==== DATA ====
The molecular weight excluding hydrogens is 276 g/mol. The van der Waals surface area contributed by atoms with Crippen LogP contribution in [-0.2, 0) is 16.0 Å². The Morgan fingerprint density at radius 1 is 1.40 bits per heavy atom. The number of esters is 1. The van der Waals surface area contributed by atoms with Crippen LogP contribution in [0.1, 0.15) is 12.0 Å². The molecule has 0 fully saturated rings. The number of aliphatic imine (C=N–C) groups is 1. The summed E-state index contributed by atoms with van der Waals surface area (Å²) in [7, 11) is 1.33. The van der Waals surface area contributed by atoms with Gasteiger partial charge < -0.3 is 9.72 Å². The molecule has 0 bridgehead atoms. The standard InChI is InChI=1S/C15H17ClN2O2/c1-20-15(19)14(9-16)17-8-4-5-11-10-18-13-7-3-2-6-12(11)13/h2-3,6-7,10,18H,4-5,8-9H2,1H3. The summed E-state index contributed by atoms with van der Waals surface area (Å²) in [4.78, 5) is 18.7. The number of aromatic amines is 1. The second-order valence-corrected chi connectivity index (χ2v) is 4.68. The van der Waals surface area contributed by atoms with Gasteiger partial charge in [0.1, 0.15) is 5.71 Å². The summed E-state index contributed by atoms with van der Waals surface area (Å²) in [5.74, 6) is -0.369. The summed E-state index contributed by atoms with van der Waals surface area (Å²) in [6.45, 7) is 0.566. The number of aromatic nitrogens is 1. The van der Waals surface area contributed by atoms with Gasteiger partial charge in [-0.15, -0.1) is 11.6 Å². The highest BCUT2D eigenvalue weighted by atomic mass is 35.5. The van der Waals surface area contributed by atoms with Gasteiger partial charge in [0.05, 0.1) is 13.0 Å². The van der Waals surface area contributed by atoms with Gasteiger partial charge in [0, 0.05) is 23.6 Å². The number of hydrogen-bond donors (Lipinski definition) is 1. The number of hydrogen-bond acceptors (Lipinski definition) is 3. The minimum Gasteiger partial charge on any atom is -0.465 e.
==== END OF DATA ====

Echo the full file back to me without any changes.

The molecular weight excluding hydrogens is 276 g/mol. The van der Waals surface area contributed by atoms with Crippen LogP contribution in [-0.2, 0) is 16.0 Å². The Morgan fingerprint density at radius 1 is 1.40 bits per heavy atom. The number of esters is 1. The van der Waals surface area contributed by atoms with Crippen LogP contribution in [0.1, 0.15) is 12.0 Å². The molecule has 0 fully saturated rings. The number of aliphatic imine (C=N–C) groups is 1. The summed E-state index contributed by atoms with van der Waals surface area (Å²) in [7, 11) is 1.33. The van der Waals surface area contributed by atoms with Gasteiger partial charge < -0.3 is 9.72 Å². The molecule has 0 bridgehead atoms. The standard InChI is InChI=1S/C15H17ClN2O2/c1-20-15(19)14(9-16)17-8-4-5-11-10-18-13-7-3-2-6-12(11)13/h2-3,6-7,10,18H,4-5,8-9H2,1H3. The summed E-state index contributed by atoms with van der Waals surface area (Å²) in [4.78, 5) is 18.7. The number of aromatic amines is 1. The second-order valence-corrected chi connectivity index (χ2v) is 4.68. The van der Waals surface area contributed by atoms with Gasteiger partial charge in [0.1, 0.15) is 5.71 Å². The summed E-state index contributed by atoms with van der Waals surface area (Å²) in [5.74, 6) is -0.369. The summed E-state index contributed by atoms with van der Waals surface area (Å²) in [6.45, 7) is 0.566. The number of aromatic nitrogens is 1. The van der Waals surface area contributed by atoms with Gasteiger partial charge in [-0.15, -0.1) is 11.6 Å². The highest BCUT2D eigenvalue weighted by atomic mass is 35.5. The van der Waals surface area contributed by atoms with Gasteiger partial charge in [0.05, 0.1) is 13.0 Å². The van der Waals surface area contributed by atoms with Gasteiger partial charge in [0, 0.05) is 23.6 Å². The number of hydrogen-bond donors (Lipinski definition) is 1. The number of hydrogen-bond acceptors (Lipinski definition) is 3. The minimum Gasteiger partial charge on any atom is -0.465 e.